And dance the sky did.
Our adventure spanned 9 full days and 9 nights travelling over 2700km through Sweden and Norway, right up above the Arctic Circle and back again. It was truly an experience of a lifetime and one of the most amazing holidays I have been on to date.
Friday 12 FebruarySTOCKHOLM
We arrived very late at night and so made our way directly to our accommodation. The air outside was cold, the icy ground slippery but there was little to no snow to be seen. A flake or two fell like dandruff from the sky, but that was all we would see of the white stuff that night.
Saturday 13 FebruarySTOCKHOLM
As we had trudged towards our accommodation the previous night, I had stopped to adjust the gigantic backpack in front of a coffee house selling a delicious looking cream pastry. We promised to return the next morning for breakfast, after we picked up our 24 hour Stockholm travel pass.
We had a big day of activities ahead of us, and the travel pass turned out to be invaluable. Not cheap, but it paid itself back within a couple of journeys: throughout the next 24 hours we were on and off the trains whenever the fancy took us. Scoffing the delicious pastry topped with cream and apple sauce, we headed to the nearest train station.
"It looks pretty out there, let's get out!"
We were on our way to the Ericsson Globe when we spotted a pretty scene out the window of the train. It was cold, but all sunny blue skies. The scene infront of us was a partially frozen lake with large shards of ice and pretty houses up on a hill.
Also, the ground was covered in snow.
Sufficiently photographed out, we hopped back on the train, just to get out 2 stops later when we saw another pretty scene out the window. This time, we had to walk down quite a steep (and slippery) hill until we reached the bottom; a dock, a ladder and...what's that on the lake? Footprints? Is the ice thick enough to stand on?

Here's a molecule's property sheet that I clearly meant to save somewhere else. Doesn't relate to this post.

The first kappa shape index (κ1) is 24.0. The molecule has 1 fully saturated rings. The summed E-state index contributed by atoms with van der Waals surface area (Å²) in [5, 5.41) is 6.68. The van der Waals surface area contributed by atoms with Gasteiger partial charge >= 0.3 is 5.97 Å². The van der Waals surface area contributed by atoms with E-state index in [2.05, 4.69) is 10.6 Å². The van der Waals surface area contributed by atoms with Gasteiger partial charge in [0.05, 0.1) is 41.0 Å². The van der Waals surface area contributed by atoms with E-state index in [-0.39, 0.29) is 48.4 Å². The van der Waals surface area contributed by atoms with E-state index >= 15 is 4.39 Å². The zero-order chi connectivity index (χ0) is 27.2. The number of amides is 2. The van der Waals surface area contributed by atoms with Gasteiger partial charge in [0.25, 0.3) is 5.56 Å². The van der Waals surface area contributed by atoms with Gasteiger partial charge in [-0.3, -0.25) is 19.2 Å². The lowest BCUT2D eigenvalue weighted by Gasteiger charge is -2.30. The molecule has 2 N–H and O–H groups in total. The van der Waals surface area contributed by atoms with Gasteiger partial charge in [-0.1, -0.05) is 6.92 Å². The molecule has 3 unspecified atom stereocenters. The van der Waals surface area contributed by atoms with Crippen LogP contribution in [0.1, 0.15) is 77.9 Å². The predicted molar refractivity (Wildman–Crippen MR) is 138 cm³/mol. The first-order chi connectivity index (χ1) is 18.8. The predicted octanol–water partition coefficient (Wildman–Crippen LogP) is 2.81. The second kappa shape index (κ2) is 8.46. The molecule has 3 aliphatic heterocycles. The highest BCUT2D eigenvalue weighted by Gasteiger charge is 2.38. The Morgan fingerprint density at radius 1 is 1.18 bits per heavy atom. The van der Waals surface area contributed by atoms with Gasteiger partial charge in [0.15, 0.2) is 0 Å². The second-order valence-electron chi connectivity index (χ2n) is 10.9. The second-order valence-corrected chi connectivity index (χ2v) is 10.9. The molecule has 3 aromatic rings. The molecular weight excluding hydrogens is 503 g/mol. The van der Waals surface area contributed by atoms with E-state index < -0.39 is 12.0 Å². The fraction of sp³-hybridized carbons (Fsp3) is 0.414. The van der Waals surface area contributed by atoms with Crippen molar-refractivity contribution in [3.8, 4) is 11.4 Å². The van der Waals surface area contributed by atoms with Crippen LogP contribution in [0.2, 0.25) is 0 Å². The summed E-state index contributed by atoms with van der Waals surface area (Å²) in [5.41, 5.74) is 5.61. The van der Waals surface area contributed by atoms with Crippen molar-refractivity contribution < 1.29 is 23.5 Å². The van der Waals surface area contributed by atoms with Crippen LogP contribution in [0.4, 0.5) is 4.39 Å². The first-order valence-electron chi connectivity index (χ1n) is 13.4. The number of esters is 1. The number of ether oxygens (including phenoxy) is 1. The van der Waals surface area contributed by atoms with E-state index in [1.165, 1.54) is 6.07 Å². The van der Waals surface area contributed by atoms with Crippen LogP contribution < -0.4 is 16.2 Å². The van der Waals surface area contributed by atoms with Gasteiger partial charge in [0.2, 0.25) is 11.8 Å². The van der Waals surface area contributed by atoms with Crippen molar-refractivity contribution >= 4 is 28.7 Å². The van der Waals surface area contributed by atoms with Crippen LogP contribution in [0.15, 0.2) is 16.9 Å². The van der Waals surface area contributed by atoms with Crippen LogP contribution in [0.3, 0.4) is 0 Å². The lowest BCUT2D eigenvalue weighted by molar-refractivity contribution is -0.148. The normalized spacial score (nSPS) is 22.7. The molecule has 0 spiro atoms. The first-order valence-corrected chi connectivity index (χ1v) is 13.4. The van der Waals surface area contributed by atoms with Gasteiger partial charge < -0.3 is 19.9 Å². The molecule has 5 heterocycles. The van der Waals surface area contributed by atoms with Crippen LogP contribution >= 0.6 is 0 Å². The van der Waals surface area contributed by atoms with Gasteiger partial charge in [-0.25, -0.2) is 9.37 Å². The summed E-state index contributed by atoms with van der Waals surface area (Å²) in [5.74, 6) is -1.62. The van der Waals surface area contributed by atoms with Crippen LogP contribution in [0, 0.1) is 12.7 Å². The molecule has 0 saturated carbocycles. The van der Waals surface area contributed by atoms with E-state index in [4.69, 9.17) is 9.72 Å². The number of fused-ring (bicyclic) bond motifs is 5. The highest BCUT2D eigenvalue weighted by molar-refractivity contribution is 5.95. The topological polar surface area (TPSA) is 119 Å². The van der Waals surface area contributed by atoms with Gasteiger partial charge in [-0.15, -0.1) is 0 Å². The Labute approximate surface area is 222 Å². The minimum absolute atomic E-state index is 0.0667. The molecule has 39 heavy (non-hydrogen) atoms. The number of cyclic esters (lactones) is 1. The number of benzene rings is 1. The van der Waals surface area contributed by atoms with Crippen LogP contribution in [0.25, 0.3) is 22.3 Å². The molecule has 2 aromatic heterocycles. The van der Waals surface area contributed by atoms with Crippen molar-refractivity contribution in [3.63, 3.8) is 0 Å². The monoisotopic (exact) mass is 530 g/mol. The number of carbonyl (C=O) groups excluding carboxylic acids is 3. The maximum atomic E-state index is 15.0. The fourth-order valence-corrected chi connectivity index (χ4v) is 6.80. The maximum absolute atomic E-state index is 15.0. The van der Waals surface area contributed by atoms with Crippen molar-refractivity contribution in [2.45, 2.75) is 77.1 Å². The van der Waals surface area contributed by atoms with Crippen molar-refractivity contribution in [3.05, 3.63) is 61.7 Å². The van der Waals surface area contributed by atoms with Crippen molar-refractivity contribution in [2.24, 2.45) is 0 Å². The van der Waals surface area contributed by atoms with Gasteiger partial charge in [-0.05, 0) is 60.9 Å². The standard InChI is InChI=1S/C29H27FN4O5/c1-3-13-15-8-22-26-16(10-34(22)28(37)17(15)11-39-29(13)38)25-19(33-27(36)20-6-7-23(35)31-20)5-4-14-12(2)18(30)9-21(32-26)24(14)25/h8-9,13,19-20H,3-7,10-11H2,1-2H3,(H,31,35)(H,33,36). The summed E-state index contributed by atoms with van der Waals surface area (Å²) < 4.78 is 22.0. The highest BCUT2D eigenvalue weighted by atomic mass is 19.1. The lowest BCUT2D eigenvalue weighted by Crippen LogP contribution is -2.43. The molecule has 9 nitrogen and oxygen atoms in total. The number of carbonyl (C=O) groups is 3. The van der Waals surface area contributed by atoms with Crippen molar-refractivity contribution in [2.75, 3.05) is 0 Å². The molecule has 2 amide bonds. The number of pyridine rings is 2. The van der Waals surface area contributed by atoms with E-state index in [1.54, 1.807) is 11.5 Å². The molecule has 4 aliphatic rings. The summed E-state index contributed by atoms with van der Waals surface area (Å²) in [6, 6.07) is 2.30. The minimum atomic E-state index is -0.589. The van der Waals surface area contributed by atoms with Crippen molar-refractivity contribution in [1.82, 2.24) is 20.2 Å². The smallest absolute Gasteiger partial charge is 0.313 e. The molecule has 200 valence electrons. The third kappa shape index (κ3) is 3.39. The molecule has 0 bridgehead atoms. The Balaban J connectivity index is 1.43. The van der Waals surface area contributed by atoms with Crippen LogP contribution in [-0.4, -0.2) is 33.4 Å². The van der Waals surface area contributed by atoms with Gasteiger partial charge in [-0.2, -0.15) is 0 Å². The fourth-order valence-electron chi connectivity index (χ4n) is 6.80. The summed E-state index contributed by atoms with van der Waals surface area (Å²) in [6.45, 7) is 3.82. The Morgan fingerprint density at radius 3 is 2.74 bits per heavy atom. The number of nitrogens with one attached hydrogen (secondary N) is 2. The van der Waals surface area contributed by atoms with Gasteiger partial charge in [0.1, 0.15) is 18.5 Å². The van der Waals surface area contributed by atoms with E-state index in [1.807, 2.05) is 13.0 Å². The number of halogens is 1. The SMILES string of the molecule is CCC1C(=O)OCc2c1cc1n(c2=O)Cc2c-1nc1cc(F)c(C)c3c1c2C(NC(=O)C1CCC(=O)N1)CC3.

I perched myself on the edge. Rested my feet on the ice. Three...two...one and I was standing! Both Dan and I had a go at wandering around on the thick, frozen ice, but a couple of little splintering noises had me back on the jetty quick smart.
We walked along for a short way, and watched someone skiing along the other side of the frozen lake. They must have been off to the shops!
Time to get back on the train and head to the Ericsson Globe. A little miniature globe scales the side of the giant globe, and inside this mini orb we were offered a slightly different aerial view of Stockholm as it is a little further out from the city centre. We could see the frozen lake we had just tap danced on and all the pretty red rooved houses.
Next stop on our itinerary: Ikea. The one thing (other than the Northern Lights, of course) that I was adamant to do in Sweden was visit Ikea. Back in Australia, I was obsessed with Ikea having lived so close to it: I had become sufficiently brain washed. Dan, however, had never been to one before so naturally it was time to start with the largest one the world - and where the phenomenon began.
It was huge. We took some embarrassing photos outside before making our way straight to the restaurant (we would never have made it through the whole store without sustinence!)
And guess what that sustinence was? Swedish meatballs, of course. Swedish meatballs, that delicious gravy and of course: lindenberry sauce. I was in heaven. We wondered what the strange white drink everyone around us appeared to be drinking, so Dan went to the dispenser to collect a glass for us.